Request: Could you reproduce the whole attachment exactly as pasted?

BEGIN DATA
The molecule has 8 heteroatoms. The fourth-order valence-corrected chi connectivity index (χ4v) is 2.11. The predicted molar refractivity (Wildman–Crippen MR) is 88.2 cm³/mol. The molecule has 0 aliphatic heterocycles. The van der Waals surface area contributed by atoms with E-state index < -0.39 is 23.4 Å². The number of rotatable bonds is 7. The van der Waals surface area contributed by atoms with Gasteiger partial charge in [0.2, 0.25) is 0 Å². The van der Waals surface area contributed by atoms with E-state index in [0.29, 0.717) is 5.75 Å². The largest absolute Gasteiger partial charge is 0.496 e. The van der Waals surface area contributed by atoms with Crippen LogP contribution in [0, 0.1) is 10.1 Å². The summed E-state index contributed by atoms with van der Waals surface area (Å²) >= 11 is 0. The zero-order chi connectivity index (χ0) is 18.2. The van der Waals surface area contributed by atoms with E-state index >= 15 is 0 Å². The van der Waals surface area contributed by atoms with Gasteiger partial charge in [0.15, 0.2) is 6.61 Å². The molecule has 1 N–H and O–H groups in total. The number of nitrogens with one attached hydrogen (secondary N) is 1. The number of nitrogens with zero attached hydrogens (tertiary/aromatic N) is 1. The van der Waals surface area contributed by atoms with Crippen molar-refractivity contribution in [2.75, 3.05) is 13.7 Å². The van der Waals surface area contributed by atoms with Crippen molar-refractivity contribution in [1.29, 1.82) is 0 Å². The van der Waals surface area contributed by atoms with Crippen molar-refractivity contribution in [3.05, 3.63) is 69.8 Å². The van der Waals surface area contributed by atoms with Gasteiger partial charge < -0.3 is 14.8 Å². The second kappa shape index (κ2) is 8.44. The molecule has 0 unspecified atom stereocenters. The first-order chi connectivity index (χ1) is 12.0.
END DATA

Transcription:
The molecule has 8 heteroatoms. The fourth-order valence-corrected chi connectivity index (χ4v) is 2.11. The predicted molar refractivity (Wildman–Crippen MR) is 88.2 cm³/mol. The molecule has 0 aliphatic heterocycles. The van der Waals surface area contributed by atoms with E-state index < -0.39 is 23.4 Å². The number of rotatable bonds is 7. The van der Waals surface area contributed by atoms with Gasteiger partial charge in [0.2, 0.25) is 0 Å². The van der Waals surface area contributed by atoms with E-state index in [0.29, 0.717) is 5.75 Å². The largest absolute Gasteiger partial charge is 0.496 e. The van der Waals surface area contributed by atoms with Crippen LogP contribution in [0, 0.1) is 10.1 Å². The summed E-state index contributed by atoms with van der Waals surface area (Å²) >= 11 is 0. The zero-order chi connectivity index (χ0) is 18.2. The van der Waals surface area contributed by atoms with E-state index >= 15 is 0 Å². The van der Waals surface area contributed by atoms with Gasteiger partial charge in [0.15, 0.2) is 6.61 Å². The molecule has 1 N–H and O–H groups in total. The number of nitrogens with one attached hydrogen (secondary N) is 1. The number of nitrogens with zero attached hydrogens (tertiary/aromatic N) is 1. The van der Waals surface area contributed by atoms with Crippen molar-refractivity contribution in [2.75, 3.05) is 13.7 Å². The van der Waals surface area contributed by atoms with Crippen molar-refractivity contribution in [1.29, 1.82) is 0 Å². The van der Waals surface area contributed by atoms with Crippen molar-refractivity contribution in [3.05, 3.63) is 69.8 Å². The van der Waals surface area contributed by atoms with Gasteiger partial charge < -0.3 is 14.8 Å². The second kappa shape index (κ2) is 8.44. The molecule has 0 unspecified atom stereocenters. The first-order chi connectivity index (χ1) is 12.0.